Sermon for September 8, 2019 Thirteenth after Pentecost Christians Learning from Sport
And God said: “I am the potter and you are the clay. I will rework you until you are perfect in my sight”. From the get go God has created us as individuals and as communities to be the best we can be. God constantly nudges us toward our best selves.
I am going to look at this notion from two perspectives. One from the book “Defying Limits” by David Williams and second from sport. Quite literally, I read the book Defying Limits last week. David is one of Canada’s lesser-known astronauts but one that has more space-time than any other. He did not sing in space, as did Chris, he is not the Governor General nor is he a politician. He is a Doctor and spends his days now ensuring people are well. Let me offer a quote from his book. The context is his first space walk and his first look at the earth. “Time seemed to stand still and my mind went back to a movie I had seen in my first year of medical school called ‘How Can I not Be Among You?’ It celebrated the life of poet Ted Rosenthal. Tragically, Ted was diagnosed with leukemia in 1970 when he was in his thirties. In his poetry, Ted talked not about the fear of dying but about the fear of living an unfulfilled life. He spoke of the opportunity we all have to live a lifetime in a moment, to savor the moment, to love family, friends and strangers. Watching the movie was an epiphany for me at the time and has remained so. As soon as the end credits rolled, I promised myself I would live my life to the fullest.
This was one of those moments. I felt connected to humanity. I watched the earth rotate beneath me, a 4.5 billion year old planet on which the entire history of the human species, of all living things, had taken place. There were no boundaries visible between countries, simply the majestic beauty of this blue oasis in space. I was in awe and completely humbled. I felt like a speck of sand on an infinite beach. In that moment I realized our legacy is not what we leave. It is how we live. I was reminded yet again of the importance of living in the moment.”
Today we heard one of the most famous parts of the Book of Jeremiah, a man who lived in a time of crisis for God’s people. The days when God seemed close and present were distant and they focused on their own lives. The covenant God offered in forming the people was forgotten; poor people were oppressed and the safety net of care for all, especially widows, orphans and immigrants was fraying. God said, “…my people have changed their glory for something that does not profit.” [Jeremiah 2:11] On the horizon, great, threatening powers were gathering farther east but people believed their special relationship with God would always protect them, no matter what they did. This is the context for what we heard.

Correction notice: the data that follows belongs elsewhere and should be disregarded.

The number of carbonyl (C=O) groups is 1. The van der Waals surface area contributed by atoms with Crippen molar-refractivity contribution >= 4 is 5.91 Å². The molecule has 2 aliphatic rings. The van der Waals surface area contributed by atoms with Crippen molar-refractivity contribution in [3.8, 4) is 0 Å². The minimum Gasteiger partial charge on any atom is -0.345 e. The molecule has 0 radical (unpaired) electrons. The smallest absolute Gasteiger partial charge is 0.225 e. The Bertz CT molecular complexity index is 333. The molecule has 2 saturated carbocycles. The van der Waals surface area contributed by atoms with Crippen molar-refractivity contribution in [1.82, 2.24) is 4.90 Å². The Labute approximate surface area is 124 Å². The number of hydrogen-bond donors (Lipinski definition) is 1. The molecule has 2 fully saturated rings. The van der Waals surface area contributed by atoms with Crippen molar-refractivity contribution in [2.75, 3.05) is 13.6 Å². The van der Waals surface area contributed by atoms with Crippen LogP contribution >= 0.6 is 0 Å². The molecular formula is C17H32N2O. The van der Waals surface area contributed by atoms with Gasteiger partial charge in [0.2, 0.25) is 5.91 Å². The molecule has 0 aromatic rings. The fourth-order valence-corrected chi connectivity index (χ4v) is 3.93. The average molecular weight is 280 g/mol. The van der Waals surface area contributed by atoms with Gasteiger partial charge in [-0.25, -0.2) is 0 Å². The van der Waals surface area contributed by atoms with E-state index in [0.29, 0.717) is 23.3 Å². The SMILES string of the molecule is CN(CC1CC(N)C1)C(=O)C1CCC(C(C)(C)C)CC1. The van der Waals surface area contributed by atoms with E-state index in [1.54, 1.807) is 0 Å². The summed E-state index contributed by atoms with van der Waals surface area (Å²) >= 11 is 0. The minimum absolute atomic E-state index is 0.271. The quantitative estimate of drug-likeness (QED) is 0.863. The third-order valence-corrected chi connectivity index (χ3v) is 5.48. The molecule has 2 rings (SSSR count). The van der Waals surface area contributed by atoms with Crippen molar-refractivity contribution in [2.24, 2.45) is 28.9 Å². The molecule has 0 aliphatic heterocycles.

Every village in Judah had a potter; pottery was the Tupperware of that time. Food, water, goods were all kept in pots. A potter worked with a device that had two round stones. One was on the ground and the potter moved it by foot power; the other was higher and held clay the potter shaped. Perhaps you’ve done this or seen a potter at work. It’s a magical process. A lump of wet, dark clay is plopped on the wheel; the potter wets hands and then spins the wheel, gently caressing the clay from the bottom, urging it into a shape, lifting it, smoothing it, reaching inside to hollow the lump until, if all goes well, a beautiful vessel is formed from that lump.
Increasing so in our day we are forgetting or just finding irrelevant the message and teachings of Jesus. We have for the most part slipped into a practice of “worship is enough” and the rest of the week is mine. Last week I wondered what sport could teach Christians. Like Canadians and tennis fans I was delighted when Bianca Andreescu won the US open, the first ever for a Canadian. I also found it interesting that both Serena and Bianca gave a shout out to God. The lesson from any sport is a simple one: playing the game is akin to worship, the hours and hours of practice is the rest of the week. This moment is the gathering place to celebrate, be rejuvenated, be uplifted, to be cared for after a hard and sometimes long week of being Christian.
The Gospel teaching is a reminder that as we follow Jesus some or even all our behaviour and desires will need to be left behind. The essence of our ‘becoming new people clothed in Spirit’ will emerge and be better than we could possibly imagine. The understanding I have of the core of Jesus teaching is one of love, hospitality and justice. That is what I believe St. Mark’s teaches and practices. Fear, anger, gossip and my way or your out have no place here.
Practicing love, hospitality and justice is what we do between the Sundays and in worship we all rejoice and are encourage by Jesus. And God said: “I am the potter and you are the clay. I will rework you until you are perfect in my sight”. From the get go God has created us as individuals and as communities to be the best we can be. God constantly nudges us toward our best selves.
Sermon for July 21, 2019 Sixth Sunday after Pentecost “The Blessing of Spaces”